Lisa Lourey was running in the race to ready herself for an upcoming marathon to complete Matt’s dream of running a marathon.  To this day Allison believes that Matt had something to do with their meeting that day.  First of all, an incredible 30,000 runners were participating in the race.  Lisa, a marathon runner, was supposed to start in the front of the pack, and, for some reason, a glitch placed her in the group that Allison was running with.  The odds of Lisa seeing her husband’s photo on the backpack in the large crowd were just as miraculous.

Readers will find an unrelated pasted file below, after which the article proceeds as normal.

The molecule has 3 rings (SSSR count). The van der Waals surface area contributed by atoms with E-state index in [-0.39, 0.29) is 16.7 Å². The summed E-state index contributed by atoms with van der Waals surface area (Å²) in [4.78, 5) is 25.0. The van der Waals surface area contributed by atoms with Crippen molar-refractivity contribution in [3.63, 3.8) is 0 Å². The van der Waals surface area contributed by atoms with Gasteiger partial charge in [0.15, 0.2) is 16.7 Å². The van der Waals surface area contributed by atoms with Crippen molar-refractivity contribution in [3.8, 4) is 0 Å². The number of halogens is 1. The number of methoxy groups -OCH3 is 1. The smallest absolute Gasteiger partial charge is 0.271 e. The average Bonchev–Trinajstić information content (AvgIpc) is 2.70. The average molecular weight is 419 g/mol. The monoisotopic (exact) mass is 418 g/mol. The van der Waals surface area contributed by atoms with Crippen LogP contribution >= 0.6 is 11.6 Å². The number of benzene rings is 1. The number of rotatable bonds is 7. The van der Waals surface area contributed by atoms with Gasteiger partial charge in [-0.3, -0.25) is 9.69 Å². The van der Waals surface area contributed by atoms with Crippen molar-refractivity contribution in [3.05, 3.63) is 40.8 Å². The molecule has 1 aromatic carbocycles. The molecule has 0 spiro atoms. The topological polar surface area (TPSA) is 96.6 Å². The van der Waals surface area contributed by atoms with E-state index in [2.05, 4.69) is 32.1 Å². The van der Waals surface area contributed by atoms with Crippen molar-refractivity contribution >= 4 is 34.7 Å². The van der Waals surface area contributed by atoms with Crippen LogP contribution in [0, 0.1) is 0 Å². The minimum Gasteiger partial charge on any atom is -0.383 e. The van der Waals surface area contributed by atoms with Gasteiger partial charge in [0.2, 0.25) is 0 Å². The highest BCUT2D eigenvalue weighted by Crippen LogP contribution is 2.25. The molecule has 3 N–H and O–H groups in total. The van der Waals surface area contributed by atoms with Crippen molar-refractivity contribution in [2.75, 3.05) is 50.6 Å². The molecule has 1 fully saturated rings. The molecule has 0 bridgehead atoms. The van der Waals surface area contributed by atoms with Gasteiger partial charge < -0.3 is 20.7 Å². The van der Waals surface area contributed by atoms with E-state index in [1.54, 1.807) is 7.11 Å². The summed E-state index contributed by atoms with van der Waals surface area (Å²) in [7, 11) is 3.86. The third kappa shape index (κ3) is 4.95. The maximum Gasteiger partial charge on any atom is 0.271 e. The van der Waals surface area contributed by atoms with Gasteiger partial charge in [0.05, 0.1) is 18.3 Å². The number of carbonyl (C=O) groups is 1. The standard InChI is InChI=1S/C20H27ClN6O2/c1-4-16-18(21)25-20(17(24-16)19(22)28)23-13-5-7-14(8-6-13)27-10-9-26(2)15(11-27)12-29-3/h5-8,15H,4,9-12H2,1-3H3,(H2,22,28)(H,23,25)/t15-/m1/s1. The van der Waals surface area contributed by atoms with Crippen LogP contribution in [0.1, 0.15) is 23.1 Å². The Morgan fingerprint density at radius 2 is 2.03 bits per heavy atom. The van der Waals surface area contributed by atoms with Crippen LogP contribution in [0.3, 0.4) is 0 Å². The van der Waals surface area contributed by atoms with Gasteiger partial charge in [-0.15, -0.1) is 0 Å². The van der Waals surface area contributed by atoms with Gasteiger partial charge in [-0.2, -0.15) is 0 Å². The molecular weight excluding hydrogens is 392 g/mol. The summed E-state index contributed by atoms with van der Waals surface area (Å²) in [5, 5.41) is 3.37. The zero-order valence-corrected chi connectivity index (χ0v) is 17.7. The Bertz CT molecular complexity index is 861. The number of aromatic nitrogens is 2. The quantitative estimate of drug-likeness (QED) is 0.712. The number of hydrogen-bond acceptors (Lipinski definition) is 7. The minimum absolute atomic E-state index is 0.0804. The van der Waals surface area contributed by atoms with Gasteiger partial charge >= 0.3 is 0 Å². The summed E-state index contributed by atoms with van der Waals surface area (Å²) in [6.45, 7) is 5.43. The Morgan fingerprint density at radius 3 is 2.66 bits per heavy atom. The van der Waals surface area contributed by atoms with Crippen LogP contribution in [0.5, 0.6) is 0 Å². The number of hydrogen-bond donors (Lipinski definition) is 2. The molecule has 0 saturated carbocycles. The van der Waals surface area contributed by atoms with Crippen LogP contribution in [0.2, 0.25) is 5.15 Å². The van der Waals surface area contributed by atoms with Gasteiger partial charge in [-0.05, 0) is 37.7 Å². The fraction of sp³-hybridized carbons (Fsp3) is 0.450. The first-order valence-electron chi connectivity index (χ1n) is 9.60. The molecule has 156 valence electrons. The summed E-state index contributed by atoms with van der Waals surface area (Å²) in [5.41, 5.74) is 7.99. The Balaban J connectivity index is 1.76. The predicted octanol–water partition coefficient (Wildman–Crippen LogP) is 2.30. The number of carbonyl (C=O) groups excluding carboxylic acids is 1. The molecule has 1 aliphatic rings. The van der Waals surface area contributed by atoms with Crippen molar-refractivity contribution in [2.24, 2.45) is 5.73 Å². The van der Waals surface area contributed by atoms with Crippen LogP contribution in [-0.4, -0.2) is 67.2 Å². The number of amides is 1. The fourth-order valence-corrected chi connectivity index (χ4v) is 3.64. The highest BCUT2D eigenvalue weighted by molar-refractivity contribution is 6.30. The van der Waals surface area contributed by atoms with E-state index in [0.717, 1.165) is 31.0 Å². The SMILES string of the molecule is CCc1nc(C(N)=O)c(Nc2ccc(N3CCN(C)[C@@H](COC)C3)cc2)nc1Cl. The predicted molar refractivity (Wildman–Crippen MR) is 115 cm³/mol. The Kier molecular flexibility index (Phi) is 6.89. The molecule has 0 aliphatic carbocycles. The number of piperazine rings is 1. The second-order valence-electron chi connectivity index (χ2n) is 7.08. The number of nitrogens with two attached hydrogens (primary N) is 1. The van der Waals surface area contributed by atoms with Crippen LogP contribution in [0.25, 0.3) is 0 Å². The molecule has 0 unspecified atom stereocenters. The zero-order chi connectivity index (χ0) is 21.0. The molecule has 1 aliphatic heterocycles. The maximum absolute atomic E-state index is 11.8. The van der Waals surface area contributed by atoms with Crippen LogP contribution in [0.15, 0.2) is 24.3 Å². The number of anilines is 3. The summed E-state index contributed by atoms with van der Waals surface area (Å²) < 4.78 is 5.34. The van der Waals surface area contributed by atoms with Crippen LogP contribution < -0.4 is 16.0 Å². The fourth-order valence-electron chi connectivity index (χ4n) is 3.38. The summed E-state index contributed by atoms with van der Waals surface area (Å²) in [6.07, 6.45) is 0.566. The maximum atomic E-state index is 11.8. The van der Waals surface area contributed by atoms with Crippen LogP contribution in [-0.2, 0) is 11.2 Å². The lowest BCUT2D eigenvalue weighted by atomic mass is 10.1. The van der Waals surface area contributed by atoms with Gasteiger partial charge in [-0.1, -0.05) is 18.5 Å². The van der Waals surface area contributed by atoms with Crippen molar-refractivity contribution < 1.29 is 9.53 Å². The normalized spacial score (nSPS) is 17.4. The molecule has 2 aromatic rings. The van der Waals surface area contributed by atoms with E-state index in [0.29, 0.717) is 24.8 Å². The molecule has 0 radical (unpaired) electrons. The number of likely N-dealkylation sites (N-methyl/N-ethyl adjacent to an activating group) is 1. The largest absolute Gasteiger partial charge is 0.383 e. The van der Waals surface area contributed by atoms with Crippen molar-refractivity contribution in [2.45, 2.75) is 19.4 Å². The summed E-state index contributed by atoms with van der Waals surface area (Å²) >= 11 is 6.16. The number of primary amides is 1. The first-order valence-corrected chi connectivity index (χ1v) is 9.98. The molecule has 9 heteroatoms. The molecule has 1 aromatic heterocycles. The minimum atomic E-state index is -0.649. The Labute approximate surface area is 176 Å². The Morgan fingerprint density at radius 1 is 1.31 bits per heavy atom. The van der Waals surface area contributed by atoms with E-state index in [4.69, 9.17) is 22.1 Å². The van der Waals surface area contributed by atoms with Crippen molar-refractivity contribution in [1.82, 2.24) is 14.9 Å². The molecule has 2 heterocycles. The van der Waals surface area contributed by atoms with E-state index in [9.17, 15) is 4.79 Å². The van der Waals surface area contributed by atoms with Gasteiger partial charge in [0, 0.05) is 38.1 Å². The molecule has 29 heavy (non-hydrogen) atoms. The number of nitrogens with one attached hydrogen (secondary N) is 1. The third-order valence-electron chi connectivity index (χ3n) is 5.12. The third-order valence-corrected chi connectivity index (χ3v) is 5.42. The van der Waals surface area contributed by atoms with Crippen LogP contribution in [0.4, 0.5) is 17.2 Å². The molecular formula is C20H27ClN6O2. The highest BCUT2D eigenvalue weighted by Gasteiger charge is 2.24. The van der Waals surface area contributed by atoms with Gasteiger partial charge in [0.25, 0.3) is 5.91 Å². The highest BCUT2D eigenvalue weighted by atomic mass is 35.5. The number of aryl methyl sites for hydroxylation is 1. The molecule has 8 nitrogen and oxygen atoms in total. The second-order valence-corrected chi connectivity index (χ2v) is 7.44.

As the race continued, Lisa moved ahead and completed the run before Allison.  Allison met all the timed checkpoints and covered the whole 10 miles, injury and all.  Lisa, once again, found her in the crowd and talked for some time, took photos and exchanged emails.  She went on to meet Matt’s mother and continues to contact the family regularly.  When she visits Arlington she places a penny on Matt’s grave to let the family know she came to pay her respects.

During this Memorial Day Weekend she will be found at Hudson’s Library Park with her trumpet in hand playing “Taps” at the Annual Memorial Day Parade.  The song’s final words of “All is well; speedeth all to their rest” have resonated through the hearts of countless families mourning the loss of their loved ones.